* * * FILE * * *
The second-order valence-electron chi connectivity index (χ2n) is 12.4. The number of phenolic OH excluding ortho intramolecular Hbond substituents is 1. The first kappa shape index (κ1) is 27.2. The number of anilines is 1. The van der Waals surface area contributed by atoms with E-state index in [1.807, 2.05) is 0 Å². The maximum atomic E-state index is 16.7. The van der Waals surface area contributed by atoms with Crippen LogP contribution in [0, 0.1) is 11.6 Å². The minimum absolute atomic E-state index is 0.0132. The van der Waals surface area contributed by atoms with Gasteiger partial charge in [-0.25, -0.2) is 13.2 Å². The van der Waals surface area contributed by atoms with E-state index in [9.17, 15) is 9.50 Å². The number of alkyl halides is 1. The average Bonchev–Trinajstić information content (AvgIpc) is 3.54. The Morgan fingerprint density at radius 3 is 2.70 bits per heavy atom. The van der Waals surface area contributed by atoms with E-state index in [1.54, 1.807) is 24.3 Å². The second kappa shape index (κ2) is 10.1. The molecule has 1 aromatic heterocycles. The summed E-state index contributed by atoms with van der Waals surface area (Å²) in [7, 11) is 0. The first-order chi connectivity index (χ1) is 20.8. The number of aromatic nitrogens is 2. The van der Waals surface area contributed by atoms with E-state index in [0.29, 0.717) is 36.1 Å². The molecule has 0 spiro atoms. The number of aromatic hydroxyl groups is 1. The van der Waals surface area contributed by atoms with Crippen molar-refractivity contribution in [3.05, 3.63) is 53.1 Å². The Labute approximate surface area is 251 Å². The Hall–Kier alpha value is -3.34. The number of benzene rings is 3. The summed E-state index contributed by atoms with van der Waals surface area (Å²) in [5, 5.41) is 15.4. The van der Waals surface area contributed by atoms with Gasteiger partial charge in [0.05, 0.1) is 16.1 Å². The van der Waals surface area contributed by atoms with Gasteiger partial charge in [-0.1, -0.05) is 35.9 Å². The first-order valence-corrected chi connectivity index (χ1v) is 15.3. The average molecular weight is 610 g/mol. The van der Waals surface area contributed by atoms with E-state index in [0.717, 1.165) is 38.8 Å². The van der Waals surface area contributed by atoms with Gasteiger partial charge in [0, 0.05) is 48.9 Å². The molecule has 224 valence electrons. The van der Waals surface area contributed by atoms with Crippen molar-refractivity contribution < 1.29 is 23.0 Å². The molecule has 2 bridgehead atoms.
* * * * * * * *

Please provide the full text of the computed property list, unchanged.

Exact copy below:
The second-order valence-electron chi connectivity index (χ2n) is 12.4. The number of phenolic OH excluding ortho intramolecular Hbond substituents is 1. The first kappa shape index (κ1) is 27.2. The number of anilines is 1. The van der Waals surface area contributed by atoms with E-state index in [1.807, 2.05) is 0 Å². The maximum atomic E-state index is 16.7. The van der Waals surface area contributed by atoms with Crippen LogP contribution in [0, 0.1) is 11.6 Å². The minimum absolute atomic E-state index is 0.0132. The van der Waals surface area contributed by atoms with Gasteiger partial charge in [-0.25, -0.2) is 13.2 Å². The van der Waals surface area contributed by atoms with E-state index in [9.17, 15) is 9.50 Å². The number of alkyl halides is 1. The average Bonchev–Trinajstić information content (AvgIpc) is 3.54. The Morgan fingerprint density at radius 3 is 2.70 bits per heavy atom. The van der Waals surface area contributed by atoms with E-state index in [1.54, 1.807) is 24.3 Å². The second kappa shape index (κ2) is 10.1. The molecule has 1 aromatic heterocycles. The summed E-state index contributed by atoms with van der Waals surface area (Å²) in [7, 11) is 0. The first-order chi connectivity index (χ1) is 20.8. The number of aromatic nitrogens is 2. The van der Waals surface area contributed by atoms with E-state index in [0.29, 0.717) is 36.1 Å². The molecule has 0 spiro atoms. The number of aromatic hydroxyl groups is 1. The van der Waals surface area contributed by atoms with Crippen molar-refractivity contribution in [3.05, 3.63) is 53.1 Å². The Labute approximate surface area is 251 Å². The Hall–Kier alpha value is -3.34. The number of benzene rings is 3. The summed E-state index contributed by atoms with van der Waals surface area (Å²) in [5, 5.41) is 15.4. The van der Waals surface area contributed by atoms with Gasteiger partial charge in [0.05, 0.1) is 16.1 Å². The van der Waals surface area contributed by atoms with Gasteiger partial charge in [-0.1, -0.05) is 35.9 Å². The first-order valence-corrected chi connectivity index (χ1v) is 15.3. The average molecular weight is 610 g/mol. The van der Waals surface area contributed by atoms with E-state index in [0.717, 1.165) is 38.8 Å². The van der Waals surface area contributed by atoms with Gasteiger partial charge in [0, 0.05) is 48.9 Å². The molecule has 224 valence electrons. The van der Waals surface area contributed by atoms with Crippen molar-refractivity contribution < 1.29 is 23.0 Å². The molecule has 2 bridgehead atoms.